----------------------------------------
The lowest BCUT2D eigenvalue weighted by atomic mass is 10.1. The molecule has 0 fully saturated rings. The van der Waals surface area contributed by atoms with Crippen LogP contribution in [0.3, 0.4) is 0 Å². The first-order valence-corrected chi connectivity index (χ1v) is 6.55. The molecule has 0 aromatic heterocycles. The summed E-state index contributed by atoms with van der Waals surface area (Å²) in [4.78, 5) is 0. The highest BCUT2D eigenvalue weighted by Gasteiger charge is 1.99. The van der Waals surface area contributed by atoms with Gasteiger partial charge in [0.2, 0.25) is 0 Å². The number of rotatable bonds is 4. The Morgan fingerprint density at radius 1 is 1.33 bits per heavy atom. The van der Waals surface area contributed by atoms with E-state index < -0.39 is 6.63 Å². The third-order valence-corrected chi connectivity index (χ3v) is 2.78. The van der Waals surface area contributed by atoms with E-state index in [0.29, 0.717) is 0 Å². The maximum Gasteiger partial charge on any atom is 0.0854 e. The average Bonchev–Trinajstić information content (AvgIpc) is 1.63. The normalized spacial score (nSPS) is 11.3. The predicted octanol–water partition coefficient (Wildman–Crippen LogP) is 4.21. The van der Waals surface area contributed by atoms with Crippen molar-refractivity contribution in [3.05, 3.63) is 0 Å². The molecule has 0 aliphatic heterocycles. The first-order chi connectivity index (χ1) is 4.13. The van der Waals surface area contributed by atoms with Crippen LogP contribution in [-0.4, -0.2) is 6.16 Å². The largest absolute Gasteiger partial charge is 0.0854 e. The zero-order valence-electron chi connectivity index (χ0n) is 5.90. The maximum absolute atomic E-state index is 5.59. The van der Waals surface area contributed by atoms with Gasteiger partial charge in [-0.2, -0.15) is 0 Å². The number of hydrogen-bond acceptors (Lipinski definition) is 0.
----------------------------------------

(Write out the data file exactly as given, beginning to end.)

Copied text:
The lowest BCUT2D eigenvalue weighted by atomic mass is 10.1. The molecule has 0 fully saturated rings. The van der Waals surface area contributed by atoms with Crippen LogP contribution in [0.3, 0.4) is 0 Å². The first-order valence-corrected chi connectivity index (χ1v) is 6.55. The molecule has 0 aromatic heterocycles. The summed E-state index contributed by atoms with van der Waals surface area (Å²) in [4.78, 5) is 0. The highest BCUT2D eigenvalue weighted by Gasteiger charge is 1.99. The van der Waals surface area contributed by atoms with Gasteiger partial charge in [0.2, 0.25) is 0 Å². The number of rotatable bonds is 4. The Morgan fingerprint density at radius 1 is 1.33 bits per heavy atom. The van der Waals surface area contributed by atoms with E-state index < -0.39 is 6.63 Å². The third-order valence-corrected chi connectivity index (χ3v) is 2.78. The van der Waals surface area contributed by atoms with E-state index in [0.29, 0.717) is 0 Å². The maximum Gasteiger partial charge on any atom is 0.0854 e. The average Bonchev–Trinajstić information content (AvgIpc) is 1.63. The normalized spacial score (nSPS) is 11.3. The predicted octanol–water partition coefficient (Wildman–Crippen LogP) is 4.21. The van der Waals surface area contributed by atoms with Crippen molar-refractivity contribution in [3.05, 3.63) is 0 Å². The molecule has 0 aliphatic heterocycles. The first-order chi connectivity index (χ1) is 4.13. The van der Waals surface area contributed by atoms with Crippen LogP contribution in [-0.4, -0.2) is 6.16 Å². The largest absolute Gasteiger partial charge is 0.0854 e. The zero-order valence-electron chi connectivity index (χ0n) is 5.90. The maximum absolute atomic E-state index is 5.59. The van der Waals surface area contributed by atoms with Gasteiger partial charge in [-0.2, -0.15) is 0 Å². The number of hydrogen-bond acceptors (Lipinski definition) is 0.